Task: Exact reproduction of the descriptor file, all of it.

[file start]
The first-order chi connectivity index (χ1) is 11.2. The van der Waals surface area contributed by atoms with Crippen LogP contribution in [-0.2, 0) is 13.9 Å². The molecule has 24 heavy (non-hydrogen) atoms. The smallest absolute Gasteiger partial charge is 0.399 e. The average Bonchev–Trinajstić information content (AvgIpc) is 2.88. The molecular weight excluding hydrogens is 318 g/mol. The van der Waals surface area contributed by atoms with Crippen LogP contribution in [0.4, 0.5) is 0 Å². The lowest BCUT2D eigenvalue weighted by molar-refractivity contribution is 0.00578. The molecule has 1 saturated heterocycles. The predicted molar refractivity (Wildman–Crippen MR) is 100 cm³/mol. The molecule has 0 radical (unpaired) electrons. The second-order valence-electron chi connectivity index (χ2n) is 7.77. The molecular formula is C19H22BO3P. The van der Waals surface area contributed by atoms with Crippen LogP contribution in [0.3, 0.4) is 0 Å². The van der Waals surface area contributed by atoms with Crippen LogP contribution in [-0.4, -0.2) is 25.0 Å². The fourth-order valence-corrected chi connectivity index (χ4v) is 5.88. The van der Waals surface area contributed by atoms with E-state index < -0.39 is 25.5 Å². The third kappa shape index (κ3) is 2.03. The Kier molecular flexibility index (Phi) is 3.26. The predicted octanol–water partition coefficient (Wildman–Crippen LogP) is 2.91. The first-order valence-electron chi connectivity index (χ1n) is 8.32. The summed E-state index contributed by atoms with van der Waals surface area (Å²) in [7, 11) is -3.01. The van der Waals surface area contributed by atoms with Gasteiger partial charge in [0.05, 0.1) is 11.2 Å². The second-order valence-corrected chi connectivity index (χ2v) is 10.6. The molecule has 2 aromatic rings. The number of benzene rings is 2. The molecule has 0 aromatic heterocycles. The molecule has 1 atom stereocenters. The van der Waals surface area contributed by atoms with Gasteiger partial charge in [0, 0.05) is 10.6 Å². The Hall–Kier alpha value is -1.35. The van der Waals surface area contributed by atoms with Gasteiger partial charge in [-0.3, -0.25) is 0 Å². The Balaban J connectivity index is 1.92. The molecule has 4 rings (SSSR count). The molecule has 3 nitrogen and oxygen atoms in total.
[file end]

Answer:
The first-order chi connectivity index (χ1) is 11.2. The van der Waals surface area contributed by atoms with Crippen LogP contribution in [-0.2, 0) is 13.9 Å². The molecule has 24 heavy (non-hydrogen) atoms. The smallest absolute Gasteiger partial charge is 0.399 e. The average Bonchev–Trinajstić information content (AvgIpc) is 2.88. The molecular weight excluding hydrogens is 318 g/mol. The van der Waals surface area contributed by atoms with Crippen LogP contribution in [0.4, 0.5) is 0 Å². The lowest BCUT2D eigenvalue weighted by molar-refractivity contribution is 0.00578. The molecule has 1 saturated heterocycles. The predicted molar refractivity (Wildman–Crippen MR) is 100 cm³/mol. The molecule has 0 radical (unpaired) electrons. The second-order valence-electron chi connectivity index (χ2n) is 7.77. The molecular formula is C19H22BO3P. The van der Waals surface area contributed by atoms with Crippen LogP contribution in [0.3, 0.4) is 0 Å². The van der Waals surface area contributed by atoms with Crippen LogP contribution in [-0.4, -0.2) is 25.0 Å². The fourth-order valence-corrected chi connectivity index (χ4v) is 5.88. The van der Waals surface area contributed by atoms with E-state index < -0.39 is 25.5 Å². The third kappa shape index (κ3) is 2.03. The Kier molecular flexibility index (Phi) is 3.26. The predicted octanol–water partition coefficient (Wildman–Crippen LogP) is 2.91. The first-order valence-electron chi connectivity index (χ1n) is 8.32. The summed E-state index contributed by atoms with van der Waals surface area (Å²) in [7, 11) is -3.01. The van der Waals surface area contributed by atoms with Gasteiger partial charge in [0.05, 0.1) is 11.2 Å². The second-order valence-corrected chi connectivity index (χ2v) is 10.6. The molecule has 2 aromatic rings. The number of benzene rings is 2. The molecule has 0 aromatic heterocycles. The molecule has 1 atom stereocenters. The van der Waals surface area contributed by atoms with Gasteiger partial charge in [0, 0.05) is 10.6 Å². The Hall–Kier alpha value is -1.35. The van der Waals surface area contributed by atoms with Gasteiger partial charge in [-0.3, -0.25) is 0 Å². The Balaban J connectivity index is 1.92. The molecule has 4 rings (SSSR count). The molecule has 3 nitrogen and oxygen atoms in total.